5 Ways to Support Someone Struggling with an Eating Disorder
Supporting someone with an eating disorder can be confusing, and even downright scary at times. It’s even worse when you don’t really know how to help. What do I say? How do I act? In most cases, it’s as simple as being there and showing support. You certainly don’t have to be a mental health professional to help someone with an eating disorder. Keep reading for some simple tips that can help your loved one-- and you-- get through this together.
1. Develop an understanding of eating disorders before talking to your loved one.
Many common misconceptions can present obstacles if you are trying to support a friend who is struggling with an eating disorder. Eating disorders are much more than dieting. There are many different types of eating disorders, each with different symptoms, and people can react to them in different ways.5 The core issue is often not weight loss or dissatisfaction with body image.¹ The intense focus on food, body shape, and weight and extreme fear of weight gain that characterize the mental state of someone with an eating disorder are usually devices that person is using to deal with other emotional problems such as anxiety or feelings of worthlessness.² Realizing your loved one’s eating disorder is more complicated than just deciding to stop dieting is crucial to supporting him or her in recovery.
2. Express concern. Speak up!
Don’t ignore the problem, even if your loved one gets upset when you try to talk about the issue. Find a time and place where the two of you can converse in private. Try inviting them for a casual walk. This situation can make your friend feel more comfortable than if you sat them down and forced the conversation.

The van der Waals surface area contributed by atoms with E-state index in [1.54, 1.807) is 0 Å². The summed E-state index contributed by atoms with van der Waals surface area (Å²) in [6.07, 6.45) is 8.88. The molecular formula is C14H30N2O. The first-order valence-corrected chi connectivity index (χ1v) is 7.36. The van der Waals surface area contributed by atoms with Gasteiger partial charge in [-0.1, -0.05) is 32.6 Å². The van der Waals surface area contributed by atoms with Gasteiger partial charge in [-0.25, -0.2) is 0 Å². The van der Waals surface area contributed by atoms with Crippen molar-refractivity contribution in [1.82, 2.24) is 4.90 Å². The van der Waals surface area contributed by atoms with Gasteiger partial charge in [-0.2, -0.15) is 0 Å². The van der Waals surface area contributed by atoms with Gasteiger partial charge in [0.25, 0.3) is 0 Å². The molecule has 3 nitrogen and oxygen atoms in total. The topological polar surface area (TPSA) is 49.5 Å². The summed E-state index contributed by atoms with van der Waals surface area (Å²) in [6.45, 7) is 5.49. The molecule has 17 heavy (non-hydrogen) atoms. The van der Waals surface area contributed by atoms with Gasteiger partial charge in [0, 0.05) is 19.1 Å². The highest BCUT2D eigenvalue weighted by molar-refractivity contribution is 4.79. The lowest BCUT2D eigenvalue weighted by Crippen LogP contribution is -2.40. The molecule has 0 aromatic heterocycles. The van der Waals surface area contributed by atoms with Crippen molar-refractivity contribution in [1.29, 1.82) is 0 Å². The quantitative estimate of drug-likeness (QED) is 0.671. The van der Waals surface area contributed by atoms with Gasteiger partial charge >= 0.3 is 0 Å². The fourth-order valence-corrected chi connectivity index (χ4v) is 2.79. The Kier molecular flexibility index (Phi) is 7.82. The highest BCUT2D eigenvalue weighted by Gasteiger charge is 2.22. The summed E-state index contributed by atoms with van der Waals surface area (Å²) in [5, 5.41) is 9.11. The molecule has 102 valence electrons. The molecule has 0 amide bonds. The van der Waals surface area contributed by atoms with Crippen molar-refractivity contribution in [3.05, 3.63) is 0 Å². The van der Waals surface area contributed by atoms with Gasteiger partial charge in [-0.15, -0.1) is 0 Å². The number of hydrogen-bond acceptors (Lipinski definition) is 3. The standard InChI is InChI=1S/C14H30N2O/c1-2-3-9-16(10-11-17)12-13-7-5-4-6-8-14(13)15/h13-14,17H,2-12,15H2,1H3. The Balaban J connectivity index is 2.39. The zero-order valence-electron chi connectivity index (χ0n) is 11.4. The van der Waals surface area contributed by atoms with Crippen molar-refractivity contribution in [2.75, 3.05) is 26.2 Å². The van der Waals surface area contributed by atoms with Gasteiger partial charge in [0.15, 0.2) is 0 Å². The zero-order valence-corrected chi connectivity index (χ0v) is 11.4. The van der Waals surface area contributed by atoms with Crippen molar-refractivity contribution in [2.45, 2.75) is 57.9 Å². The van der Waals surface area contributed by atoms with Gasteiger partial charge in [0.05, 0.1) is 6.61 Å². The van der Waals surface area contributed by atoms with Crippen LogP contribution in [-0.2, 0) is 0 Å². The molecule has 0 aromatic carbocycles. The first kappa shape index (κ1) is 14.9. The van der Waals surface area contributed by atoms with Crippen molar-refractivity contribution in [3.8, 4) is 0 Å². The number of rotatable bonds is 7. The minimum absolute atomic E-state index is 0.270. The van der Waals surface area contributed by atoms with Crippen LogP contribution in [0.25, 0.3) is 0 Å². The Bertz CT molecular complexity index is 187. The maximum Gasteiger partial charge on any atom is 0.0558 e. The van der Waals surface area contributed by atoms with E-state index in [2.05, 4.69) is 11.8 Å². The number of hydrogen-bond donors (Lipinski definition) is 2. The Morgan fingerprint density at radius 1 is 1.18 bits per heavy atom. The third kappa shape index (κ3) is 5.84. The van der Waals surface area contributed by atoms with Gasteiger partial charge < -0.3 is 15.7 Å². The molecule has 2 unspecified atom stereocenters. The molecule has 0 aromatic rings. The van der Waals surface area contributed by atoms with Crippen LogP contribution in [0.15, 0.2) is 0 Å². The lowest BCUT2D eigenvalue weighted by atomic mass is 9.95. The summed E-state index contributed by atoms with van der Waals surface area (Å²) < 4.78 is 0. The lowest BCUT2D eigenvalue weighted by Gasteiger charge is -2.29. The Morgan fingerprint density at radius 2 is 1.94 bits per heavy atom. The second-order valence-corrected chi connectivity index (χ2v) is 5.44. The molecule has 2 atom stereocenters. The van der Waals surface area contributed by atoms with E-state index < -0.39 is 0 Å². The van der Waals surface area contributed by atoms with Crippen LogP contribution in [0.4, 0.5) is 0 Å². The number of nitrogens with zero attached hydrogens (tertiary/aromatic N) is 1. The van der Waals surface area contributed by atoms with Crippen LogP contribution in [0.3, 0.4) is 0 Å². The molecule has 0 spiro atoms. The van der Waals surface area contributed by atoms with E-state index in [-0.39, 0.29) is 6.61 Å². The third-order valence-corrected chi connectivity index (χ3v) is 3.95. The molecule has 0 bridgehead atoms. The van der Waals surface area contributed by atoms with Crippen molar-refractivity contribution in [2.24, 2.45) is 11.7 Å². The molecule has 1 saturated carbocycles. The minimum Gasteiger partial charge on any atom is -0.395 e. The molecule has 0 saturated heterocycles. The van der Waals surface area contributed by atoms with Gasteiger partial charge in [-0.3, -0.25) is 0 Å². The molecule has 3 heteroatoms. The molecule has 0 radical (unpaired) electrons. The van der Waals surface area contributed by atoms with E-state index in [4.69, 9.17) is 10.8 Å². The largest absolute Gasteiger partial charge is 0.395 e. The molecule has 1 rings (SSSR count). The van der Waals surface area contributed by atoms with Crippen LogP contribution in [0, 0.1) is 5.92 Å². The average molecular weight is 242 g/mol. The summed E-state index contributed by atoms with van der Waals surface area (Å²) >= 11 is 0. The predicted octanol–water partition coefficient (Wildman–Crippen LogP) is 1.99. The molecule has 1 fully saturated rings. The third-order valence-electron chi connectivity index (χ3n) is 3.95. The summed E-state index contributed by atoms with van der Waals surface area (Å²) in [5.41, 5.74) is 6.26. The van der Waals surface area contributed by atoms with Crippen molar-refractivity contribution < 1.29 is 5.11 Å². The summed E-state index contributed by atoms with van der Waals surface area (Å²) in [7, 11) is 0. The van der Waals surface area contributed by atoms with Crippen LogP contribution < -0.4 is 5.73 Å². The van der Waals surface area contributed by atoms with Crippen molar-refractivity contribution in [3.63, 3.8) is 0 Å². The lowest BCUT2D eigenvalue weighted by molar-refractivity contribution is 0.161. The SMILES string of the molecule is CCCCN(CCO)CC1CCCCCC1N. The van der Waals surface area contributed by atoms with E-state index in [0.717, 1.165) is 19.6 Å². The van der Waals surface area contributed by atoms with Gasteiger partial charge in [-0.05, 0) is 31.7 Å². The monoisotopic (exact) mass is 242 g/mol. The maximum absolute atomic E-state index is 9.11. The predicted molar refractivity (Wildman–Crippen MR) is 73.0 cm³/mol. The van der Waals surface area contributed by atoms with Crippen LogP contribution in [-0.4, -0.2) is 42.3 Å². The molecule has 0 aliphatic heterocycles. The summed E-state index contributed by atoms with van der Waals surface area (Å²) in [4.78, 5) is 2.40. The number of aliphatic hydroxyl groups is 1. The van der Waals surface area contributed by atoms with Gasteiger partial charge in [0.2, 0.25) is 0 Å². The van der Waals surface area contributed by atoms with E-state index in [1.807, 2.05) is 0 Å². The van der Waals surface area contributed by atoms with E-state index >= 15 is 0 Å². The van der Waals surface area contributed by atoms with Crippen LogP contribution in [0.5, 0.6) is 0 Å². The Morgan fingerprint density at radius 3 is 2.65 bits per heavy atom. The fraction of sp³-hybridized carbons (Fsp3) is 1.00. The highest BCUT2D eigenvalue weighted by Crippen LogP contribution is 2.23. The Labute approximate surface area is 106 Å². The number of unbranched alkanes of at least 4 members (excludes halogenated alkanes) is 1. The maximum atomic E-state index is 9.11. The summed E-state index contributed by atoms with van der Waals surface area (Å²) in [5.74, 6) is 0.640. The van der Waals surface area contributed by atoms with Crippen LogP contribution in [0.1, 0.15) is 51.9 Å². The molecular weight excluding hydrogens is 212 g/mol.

Tell your friend that you are concerned for his or her health and express your care and support. Don’t try to force your friend to stop any harmful behaviors such as food restriction or purging. Remember that these symptoms are complicated and that the solution is not as simple as demanding that they one stop engaging in these behaviors. Instead, encourage your friend to seek professional help. You can even offer to find counseling or other services in the area for them.³
3. Be positive.
Being positive includes focusing on the aspects of your friend or relative that do not include their body or physical beauty. Emphasize personality and skills. Is your friend musically talented? Do they have a great sense of humor? Are they academically successful? Tell them! Let them know that their value is not tied to weight or physical appearance. Tell them they matter to you just because they are your friend. Ask your friend about their day and talk with them about topics other than their eating disorder. If your friend engages in negative self-talk, change the subject or emphasize their positive traits.²
4. Keep your friend in the loop.
Do your best to help your friend maintain a sense of normalcy throughout the process of their recovery. Let them know that they are your friend, with or without an eating disorder. Invite them to spend time with you and your other friends, even if the group’s plans involve food. Making a big deal out of food or eating creates tension and negatively affect their recovery.
Encourage your friend to continue participating in the activities and hobbies they enjoyed before their eating disorder. While your friend may not be able to do certain things until they are recovered, try to make sure they stay involved in as much of their former routine as possible.²
Sometimes the most important thing you can do for someone with an eating disorder, or any mental illness, is to make yourself available to listen.⁴ Let your loved one know that you are there for them if they want to talk about what they are experiencing. If you are reading this article, you are probably not a licensed mental health professional. As hard as it may be, do not try to offer advice or treat your friend’s eating disorder. Knowing that they have someone to talk to will make your friend feel less alone in facing their eating disorder. Listen actively, try to understand your friend’s perspective, and be supportive and non-judgemental. The most important thing you can do is let your friend know you love them and you are going to be their friend no matter what they are going through.